• The other person closes out the ceremony and presents the couple to their guests. 

So in summary, as long as I introduce myself as the authorised celebrant, say the Monitum, hear the legal vows, and manage the signing process as usual, someone else can do literally everything else!

The authorised celebrant also has to receive and sign all the legal documentation (including the Notice of Intended Marriage, the Declaration of No Legal Impediment to Marriage, and the three Official Certificates of Marriage), and register the marriage with BDM as usual. 

Doing this in practice

There are a LOT of differing opinions about how to charge for this type of arrangement. Many celebrants choose to charge their normal fee, as they believe it is just as much work to manage a non-celebrant writing and delivering a ceremony as it is for them to write it themselves. 

I’m a bit different, and just as with all my other ceremony packages, it’s because I’m completely upfront and transparent about what I will and won’t do for the price I’m offering. 

I currently charge $580 for this arrangement, which is the same price as my Short and Sweet Ceremony Package. I make it clear to the couple that for that price I will provide:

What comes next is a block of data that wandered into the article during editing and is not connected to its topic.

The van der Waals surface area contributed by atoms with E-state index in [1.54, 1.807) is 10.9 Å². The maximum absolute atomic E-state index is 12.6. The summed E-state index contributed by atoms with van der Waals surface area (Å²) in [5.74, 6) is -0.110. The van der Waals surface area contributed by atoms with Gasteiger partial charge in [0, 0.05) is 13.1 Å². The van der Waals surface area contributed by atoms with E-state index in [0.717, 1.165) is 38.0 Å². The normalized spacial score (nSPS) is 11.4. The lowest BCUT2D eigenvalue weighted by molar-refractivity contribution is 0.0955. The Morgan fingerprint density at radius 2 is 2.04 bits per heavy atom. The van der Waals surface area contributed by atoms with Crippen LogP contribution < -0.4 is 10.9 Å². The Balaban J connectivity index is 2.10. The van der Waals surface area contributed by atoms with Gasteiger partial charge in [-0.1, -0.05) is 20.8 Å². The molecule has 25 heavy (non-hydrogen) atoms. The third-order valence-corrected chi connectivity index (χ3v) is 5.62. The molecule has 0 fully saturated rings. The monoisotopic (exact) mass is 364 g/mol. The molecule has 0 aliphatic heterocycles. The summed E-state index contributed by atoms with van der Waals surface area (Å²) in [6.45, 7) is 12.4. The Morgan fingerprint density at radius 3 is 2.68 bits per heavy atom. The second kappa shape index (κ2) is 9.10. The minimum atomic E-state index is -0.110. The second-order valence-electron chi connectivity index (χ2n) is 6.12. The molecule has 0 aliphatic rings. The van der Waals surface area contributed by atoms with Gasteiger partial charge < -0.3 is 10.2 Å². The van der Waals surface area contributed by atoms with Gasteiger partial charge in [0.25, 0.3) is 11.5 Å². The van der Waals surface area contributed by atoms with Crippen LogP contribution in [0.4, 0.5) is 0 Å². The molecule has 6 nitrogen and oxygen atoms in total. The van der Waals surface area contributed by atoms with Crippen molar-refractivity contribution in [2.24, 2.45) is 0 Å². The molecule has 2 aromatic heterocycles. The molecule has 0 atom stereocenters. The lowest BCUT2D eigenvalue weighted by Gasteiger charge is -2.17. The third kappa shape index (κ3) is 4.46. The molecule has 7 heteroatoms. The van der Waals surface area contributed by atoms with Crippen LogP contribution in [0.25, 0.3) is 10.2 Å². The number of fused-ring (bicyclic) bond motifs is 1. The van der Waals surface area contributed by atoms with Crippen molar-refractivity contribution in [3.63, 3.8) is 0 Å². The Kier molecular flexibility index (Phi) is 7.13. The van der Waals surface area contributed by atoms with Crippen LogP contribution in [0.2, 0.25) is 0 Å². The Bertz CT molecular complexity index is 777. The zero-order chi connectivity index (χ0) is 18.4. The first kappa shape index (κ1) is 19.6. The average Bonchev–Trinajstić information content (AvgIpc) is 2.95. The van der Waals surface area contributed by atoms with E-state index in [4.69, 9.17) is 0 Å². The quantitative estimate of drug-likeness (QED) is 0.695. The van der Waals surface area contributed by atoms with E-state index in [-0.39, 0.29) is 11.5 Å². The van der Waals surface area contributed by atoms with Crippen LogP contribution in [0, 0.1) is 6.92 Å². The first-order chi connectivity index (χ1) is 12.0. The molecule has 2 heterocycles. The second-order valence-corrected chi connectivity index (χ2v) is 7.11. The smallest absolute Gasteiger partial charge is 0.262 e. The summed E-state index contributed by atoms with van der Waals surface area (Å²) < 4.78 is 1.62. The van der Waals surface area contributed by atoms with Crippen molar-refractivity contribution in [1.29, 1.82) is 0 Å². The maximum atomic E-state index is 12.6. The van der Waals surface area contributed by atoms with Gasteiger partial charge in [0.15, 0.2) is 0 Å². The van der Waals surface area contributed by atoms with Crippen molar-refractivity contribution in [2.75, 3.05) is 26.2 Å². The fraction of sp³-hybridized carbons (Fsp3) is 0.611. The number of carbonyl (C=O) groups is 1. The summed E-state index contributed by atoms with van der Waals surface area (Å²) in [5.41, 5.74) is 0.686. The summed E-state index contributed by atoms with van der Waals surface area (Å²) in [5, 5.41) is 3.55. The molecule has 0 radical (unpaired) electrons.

• a copy of my Premium Ceremony Builder Booklet that their friend can use for ideas on ceremony structure and wording
  • an hour meeting with the couple and the friend to complete the Notice of Intended Marriage and discuss their thoughts about the ceremony and logistical issues
  • a further hour working with the friend, in person or by phone or by email, on the script that they write
  • all the legal stuff
  • officiating at the wedding on the day.

I make it clear that for that price I will NOT write the ceremony, attend a rehearsal, or provide any more than the two hours of support I’ve offered. If they want me to write the ceremony, they pay my Premium fee. If they want me to attend a rehearsal or spend more time with their friend, they pay me an hourly rate to cover my time. 

So far I’ve had no problems at all with doing it this way. I don’t believe it reflects on me if their friend does a poor job writing or delivering the ceremony; I make it clear to the guests on the day that I’m simply there for the legalities and have nothing to do with the rest of the ceremony. Sometimes I feel sad that an amazing couple has ended up with a shit ceremony delivered by a crappy public speaker, but that’s what they wanted, and that’s their prerogative. I don’t feel comfortable charging my full fee when I’m not spending any time at all writing a ceremony, and I’m happy with that choice. It’s a personal choice, and that’s the way I’ve decided to operate.

It’s important to think about how you want to manage a situation like this in case it ever presents itself; it’s better to be prepared with an answer than to try to come up with a response on the fly. Does anyone want to share the way they manage such situations?

Legal stuff

The Guidelines on the Marriage Act 1961 for Authorised Celebrants 2018 do a pretty thorough job at outlining our responsibilities if we’re co-delivering a ceremony. Have a look at pages 63 and 64 for more info.